Of Christ’s love and agony

Brother sister let me serve you
Let me be as Christ to you
Pray that I may have the grace to
Let you be my servant too[i]

<Open Worship>

As we prepare to leave this place of celebration to rejoice with our families let us sing in joyful reminder of Jesus’ self-sacrifice in service to us.

[i] CCLI Song # 72673
The Servant Song
Richard Gillard
© Words: 1977 Scripture In Song (Admin. by Maranatha! Music (Capitol CMG))
Music: 1977 Scripture In Song (Admin. by Maranatha! Music (Capitol CMG))
For use solely with the SongSelect Terms of Use. All rights reserved. http://www.ccli.com
CCLI License # 378755

Advertisements

Let Us Pray

(Click here to listen.)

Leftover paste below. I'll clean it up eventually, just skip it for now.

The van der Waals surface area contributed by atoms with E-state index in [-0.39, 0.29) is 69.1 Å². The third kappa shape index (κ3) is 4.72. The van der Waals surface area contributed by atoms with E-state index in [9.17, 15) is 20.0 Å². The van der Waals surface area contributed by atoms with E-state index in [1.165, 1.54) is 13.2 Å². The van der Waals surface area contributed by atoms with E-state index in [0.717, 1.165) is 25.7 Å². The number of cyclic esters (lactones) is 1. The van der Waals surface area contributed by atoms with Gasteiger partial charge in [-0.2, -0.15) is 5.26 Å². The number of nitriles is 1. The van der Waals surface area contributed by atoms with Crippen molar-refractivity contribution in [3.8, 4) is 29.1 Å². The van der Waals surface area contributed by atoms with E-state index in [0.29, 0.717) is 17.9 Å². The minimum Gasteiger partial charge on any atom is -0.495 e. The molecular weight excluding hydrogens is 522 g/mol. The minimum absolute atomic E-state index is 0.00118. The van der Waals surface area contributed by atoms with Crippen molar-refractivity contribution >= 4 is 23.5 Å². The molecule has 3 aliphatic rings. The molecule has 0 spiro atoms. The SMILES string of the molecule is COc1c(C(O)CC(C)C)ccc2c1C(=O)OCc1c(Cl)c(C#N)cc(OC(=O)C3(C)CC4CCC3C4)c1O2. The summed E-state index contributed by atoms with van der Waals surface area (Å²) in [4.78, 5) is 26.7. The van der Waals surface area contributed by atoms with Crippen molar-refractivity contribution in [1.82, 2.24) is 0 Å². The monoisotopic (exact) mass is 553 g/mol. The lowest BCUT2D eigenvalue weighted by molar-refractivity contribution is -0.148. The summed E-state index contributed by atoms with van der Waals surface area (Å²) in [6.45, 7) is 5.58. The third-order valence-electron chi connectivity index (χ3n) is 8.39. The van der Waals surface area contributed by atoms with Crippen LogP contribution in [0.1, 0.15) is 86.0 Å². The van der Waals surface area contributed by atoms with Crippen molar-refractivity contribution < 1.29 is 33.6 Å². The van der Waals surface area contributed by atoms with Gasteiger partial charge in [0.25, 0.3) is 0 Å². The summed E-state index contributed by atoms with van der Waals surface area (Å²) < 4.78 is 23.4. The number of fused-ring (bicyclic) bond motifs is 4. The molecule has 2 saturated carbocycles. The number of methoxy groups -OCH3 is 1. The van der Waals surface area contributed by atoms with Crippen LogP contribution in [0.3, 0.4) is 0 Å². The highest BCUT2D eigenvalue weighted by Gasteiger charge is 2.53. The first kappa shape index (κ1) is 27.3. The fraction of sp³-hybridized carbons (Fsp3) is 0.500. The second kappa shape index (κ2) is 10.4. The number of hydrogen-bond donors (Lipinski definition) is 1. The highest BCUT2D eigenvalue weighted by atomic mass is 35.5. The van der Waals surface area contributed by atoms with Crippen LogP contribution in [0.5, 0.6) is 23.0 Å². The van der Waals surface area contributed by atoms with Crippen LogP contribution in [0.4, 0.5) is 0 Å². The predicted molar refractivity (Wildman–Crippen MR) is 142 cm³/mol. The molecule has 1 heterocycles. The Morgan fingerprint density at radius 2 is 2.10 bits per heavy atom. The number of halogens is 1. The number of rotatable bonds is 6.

In the summer of 2002 I was the kitchen manager for a kid’s camp in the Poconos. On the first night of one week a counselor approached after we had finished cleaning the kitchen at the end of the day. He hesitantly told me that he thought he had a bladder infection because he had to use the bathroom every 5 minutes. This would undermine his ability to build respect from the campers and would mean he had to take time off from counseling. I had watched him leave the fireside chat repeatedly that evening with a deeper look of embarrassment each time and had wondered what was going on. He asked me if I would pray for him. I said I would, and that I wanted to get the chaplain, a Mennonite pastor named Charlie Ness, to join me in praying for him. The counselor said OK and I told him to wait for me in the kitchen. I found Charlie and asked him “Do you believe in laying on hands in prayer and anointing with oil to heal the sick?” When Charlie answered: “Yes! Of course!” I brought him back to the kitchen where the young man waited for us. I got some oil out of our gallon jug, put it in a cup and brought the young man and the pastor into the serving area which was private. We anointed the young man with oil and prayed that God would relieve him of the ailment. As we prayed and laid hands on that young man something happened. The next day the young man came to me with a look of astonishment saying that from the moment we began praying he had felt better. At the end of the week the young man had not had any kind of problem or relapse. God had healed him.